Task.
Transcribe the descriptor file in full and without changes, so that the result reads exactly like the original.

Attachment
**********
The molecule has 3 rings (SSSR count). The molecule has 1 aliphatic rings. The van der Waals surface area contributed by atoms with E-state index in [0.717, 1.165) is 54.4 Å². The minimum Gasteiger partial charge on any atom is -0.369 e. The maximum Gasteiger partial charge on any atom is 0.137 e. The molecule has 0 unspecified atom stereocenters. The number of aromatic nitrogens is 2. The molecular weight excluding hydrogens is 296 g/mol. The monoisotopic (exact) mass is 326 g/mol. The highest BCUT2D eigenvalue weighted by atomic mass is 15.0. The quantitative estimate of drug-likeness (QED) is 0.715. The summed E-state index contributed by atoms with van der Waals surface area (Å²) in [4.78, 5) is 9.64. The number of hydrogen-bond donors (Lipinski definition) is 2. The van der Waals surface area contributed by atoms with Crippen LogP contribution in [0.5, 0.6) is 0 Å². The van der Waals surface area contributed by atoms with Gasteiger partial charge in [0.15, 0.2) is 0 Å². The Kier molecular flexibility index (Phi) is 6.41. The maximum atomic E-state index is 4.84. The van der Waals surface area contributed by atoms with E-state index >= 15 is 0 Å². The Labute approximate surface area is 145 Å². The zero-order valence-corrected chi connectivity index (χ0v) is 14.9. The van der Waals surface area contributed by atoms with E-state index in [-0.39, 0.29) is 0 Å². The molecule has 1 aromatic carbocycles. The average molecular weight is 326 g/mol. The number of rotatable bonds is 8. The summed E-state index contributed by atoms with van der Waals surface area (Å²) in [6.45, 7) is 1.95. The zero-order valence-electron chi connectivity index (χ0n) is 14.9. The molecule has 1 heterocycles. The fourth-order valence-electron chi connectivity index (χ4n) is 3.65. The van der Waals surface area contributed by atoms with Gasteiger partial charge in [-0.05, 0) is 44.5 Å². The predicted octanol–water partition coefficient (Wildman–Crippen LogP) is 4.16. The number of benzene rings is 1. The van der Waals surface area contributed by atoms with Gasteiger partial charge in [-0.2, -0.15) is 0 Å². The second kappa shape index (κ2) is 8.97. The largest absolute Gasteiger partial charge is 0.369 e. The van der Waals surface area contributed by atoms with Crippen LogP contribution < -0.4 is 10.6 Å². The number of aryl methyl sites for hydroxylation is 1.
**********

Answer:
The molecule has 3 rings (SSSR count). The molecule has 1 aliphatic rings. The van der Waals surface area contributed by atoms with E-state index in [0.717, 1.165) is 54.4 Å². The minimum Gasteiger partial charge on any atom is -0.369 e. The maximum Gasteiger partial charge on any atom is 0.137 e. The molecule has 0 unspecified atom stereocenters. The number of aromatic nitrogens is 2. The molecular weight excluding hydrogens is 296 g/mol. The monoisotopic (exact) mass is 326 g/mol. The highest BCUT2D eigenvalue weighted by atomic mass is 15.0. The quantitative estimate of drug-likeness (QED) is 0.715. The summed E-state index contributed by atoms with van der Waals surface area (Å²) in [4.78, 5) is 9.64. The number of hydrogen-bond donors (Lipinski definition) is 2. The van der Waals surface area contributed by atoms with Crippen LogP contribution in [0.5, 0.6) is 0 Å². The van der Waals surface area contributed by atoms with Gasteiger partial charge in [0.15, 0.2) is 0 Å². The Kier molecular flexibility index (Phi) is 6.41. The maximum atomic E-state index is 4.84. The van der Waals surface area contributed by atoms with E-state index >= 15 is 0 Å². The Labute approximate surface area is 145 Å². The zero-order valence-corrected chi connectivity index (χ0v) is 14.9. The van der Waals surface area contributed by atoms with E-state index in [-0.39, 0.29) is 0 Å². The molecule has 1 aromatic carbocycles. The average molecular weight is 326 g/mol. The number of rotatable bonds is 8. The summed E-state index contributed by atoms with van der Waals surface area (Å²) in [6.45, 7) is 1.95. The zero-order valence-electron chi connectivity index (χ0n) is 14.9. The molecule has 1 heterocycles. The fourth-order valence-electron chi connectivity index (χ4n) is 3.65. The van der Waals surface area contributed by atoms with Gasteiger partial charge in [-0.05, 0) is 44.5 Å². The predicted octanol–water partition coefficient (Wildman–Crippen LogP) is 4.16. The number of benzene rings is 1. The van der Waals surface area contributed by atoms with Gasteiger partial charge in [-0.2, -0.15) is 0 Å². The second kappa shape index (κ2) is 8.97. The largest absolute Gasteiger partial charge is 0.369 e. The van der Waals surface area contributed by atoms with Crippen LogP contribution < -0.4 is 10.6 Å². The number of aryl methyl sites for hydroxylation is 1.